Rather than comply with Washington election law and reveal their donors, the Grocery Manufacturers Association and the NO on 522 campaign filed a countersuit against the Washington mom’s group, Moms for Labeling. Now Monsanto and the GMA are using a law designed to protect citizens from corporations to instead protect corporations from everyday people. Seriously?

Last Friday, in a perversion of justice, a Washington judge sided with Monsanto and the GMA and ruled against the moms, slapping them with a $10,000 fine.

This is outrageous and we need your help today to make sure that this perversion of our democracy can no longer stand! We can't let these corporations continue to keep us in the dark about what they're feeding us!

Chip in right now so we can stop Monsanto and the GMA’s propaganda machine cold in Washington State. Help us win the fight for GMO labeling! It’s time that Americans have the right to know what Monsanto is feeding us! Every dollar counts!

We're close to winning and need your help to cross the finish line! Two weeks ago, we defeated the Monsanto Protection Act in Washingon DC and earlier this year we passed GMO labeling laws in Connecticut and Maine, now help us win in Washington.

Remember, democracy is like a muscle, you either use it or you lose it!
Please donate what you can today!
Thanks for participating in food democracy,
Dave, Lisa and the Food Democracy Action! team

Tuesday, October 8, 2013


A Disease Cuts Corn Yields

Alison Robertson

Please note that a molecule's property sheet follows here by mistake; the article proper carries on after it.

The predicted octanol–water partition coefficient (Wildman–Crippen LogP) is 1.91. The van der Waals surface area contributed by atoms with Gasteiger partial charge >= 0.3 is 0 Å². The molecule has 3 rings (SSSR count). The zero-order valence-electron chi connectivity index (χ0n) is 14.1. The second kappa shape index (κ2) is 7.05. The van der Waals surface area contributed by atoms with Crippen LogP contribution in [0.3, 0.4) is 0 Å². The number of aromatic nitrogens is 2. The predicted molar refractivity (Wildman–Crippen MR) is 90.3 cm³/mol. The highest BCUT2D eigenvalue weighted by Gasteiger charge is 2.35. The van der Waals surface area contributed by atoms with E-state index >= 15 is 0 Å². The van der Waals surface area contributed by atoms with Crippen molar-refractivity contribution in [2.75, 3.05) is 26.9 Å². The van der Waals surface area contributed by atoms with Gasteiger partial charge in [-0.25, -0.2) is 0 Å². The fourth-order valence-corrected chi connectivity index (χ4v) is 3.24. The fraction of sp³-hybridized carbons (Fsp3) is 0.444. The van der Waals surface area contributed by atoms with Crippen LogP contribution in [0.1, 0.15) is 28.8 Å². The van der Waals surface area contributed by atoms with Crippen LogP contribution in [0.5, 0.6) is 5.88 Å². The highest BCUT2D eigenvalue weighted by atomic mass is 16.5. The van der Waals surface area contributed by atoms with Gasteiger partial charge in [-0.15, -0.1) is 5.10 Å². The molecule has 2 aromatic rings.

Corn showed evidence of Goss's wilt, which is caused by a bacterium, in Iowa in 2011.
ALTON, Iowa — It has come on like a tidal wave, washing across the Corn Belt from Minnesota to the Texas panhandle, a disease that few farmers had seen until five years ago.

Known as Goss’s wilt, it has cut some farmers’ corn yields in half, and it is still spreading. This summer it reached Louisiana, farther south than it had ever been identified. Alison Robertson, a plant pathologist at Iowa State University, estimated that about 10 percent of this year’s corn crop would fall to Goss’s.
The disease, named for R. W. Goss, a longtime Nebraska plant pathologist, is caused by a bacterium with the formidable name Clavibacter michiganensis subsp. nebraskensis. When a plant is damaged by hail or other heavy weather, the microbe enters the wound and infects its vascular system, scarring the leaves with brownish-yellow lesions sprinkled with black freckles.
The infection may or may not kill the plant, depending on when it comes, but it almost always curtails yields. And for farmers who have never seen the infection before, it is deeply disconcerting.
“The farmer who called me had found a circle of corn about 50 feet in diameter or so that had strange symptoms, stalks broken over and twisting, discoloration, the whole nine yards,” said Clayton Hollier, a plant pathologist at Louisiana State University. “I hadn’t heard symptoms like that since I learned about Goss’s in college.”
Until 2008, Goss’s wilt had been confined to western Nebraska and a handful of counties in eastern Colorado. But that year it was found in Iowa, Illinois, Indiana and Wisconsin.
In 2011, a particularly virulent year, farms in much of Illinois lost as many as 60 bushels of corn per acre to the disease (the usual yield is 200 bushels per acre). So did many counties in Indiana.
While there are no official tallies, the last two years do not appear to have been as bad — thanks in part to dry, hot weather, which tends to keep the disease at bay. But its continuing spread is worrying farmers and plant pathologists throughout the Corn Belt.